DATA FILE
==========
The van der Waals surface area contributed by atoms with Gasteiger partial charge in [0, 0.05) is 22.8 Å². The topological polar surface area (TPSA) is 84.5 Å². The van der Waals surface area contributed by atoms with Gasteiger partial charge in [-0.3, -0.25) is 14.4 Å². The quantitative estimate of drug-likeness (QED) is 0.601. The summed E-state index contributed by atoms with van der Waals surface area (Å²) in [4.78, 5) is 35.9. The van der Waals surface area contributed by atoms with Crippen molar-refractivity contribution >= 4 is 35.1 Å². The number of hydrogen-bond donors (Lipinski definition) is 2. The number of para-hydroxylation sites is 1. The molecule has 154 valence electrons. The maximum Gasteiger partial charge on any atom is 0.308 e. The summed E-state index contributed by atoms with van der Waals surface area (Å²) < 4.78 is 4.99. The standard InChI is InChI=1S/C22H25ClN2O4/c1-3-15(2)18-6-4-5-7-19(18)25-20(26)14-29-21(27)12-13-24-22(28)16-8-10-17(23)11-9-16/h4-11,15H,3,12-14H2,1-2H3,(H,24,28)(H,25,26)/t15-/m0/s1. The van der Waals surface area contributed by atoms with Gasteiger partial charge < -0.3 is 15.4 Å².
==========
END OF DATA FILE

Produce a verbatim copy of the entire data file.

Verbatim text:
The van der Waals surface area contributed by atoms with Gasteiger partial charge in [0, 0.05) is 22.8 Å². The topological polar surface area (TPSA) is 84.5 Å². The van der Waals surface area contributed by atoms with Gasteiger partial charge in [-0.3, -0.25) is 14.4 Å². The quantitative estimate of drug-likeness (QED) is 0.601. The summed E-state index contributed by atoms with van der Waals surface area (Å²) in [4.78, 5) is 35.9. The van der Waals surface area contributed by atoms with Crippen molar-refractivity contribution >= 4 is 35.1 Å². The number of hydrogen-bond donors (Lipinski definition) is 2. The number of para-hydroxylation sites is 1. The molecule has 154 valence electrons. The maximum Gasteiger partial charge on any atom is 0.308 e. The summed E-state index contributed by atoms with van der Waals surface area (Å²) < 4.78 is 4.99. The standard InChI is InChI=1S/C22H25ClN2O4/c1-3-15(2)18-6-4-5-7-19(18)25-20(26)14-29-21(27)12-13-24-22(28)16-8-10-17(23)11-9-16/h4-11,15H,3,12-14H2,1-2H3,(H,24,28)(H,25,26)/t15-/m0/s1. The van der Waals surface area contributed by atoms with Gasteiger partial charge < -0.3 is 15.4 Å².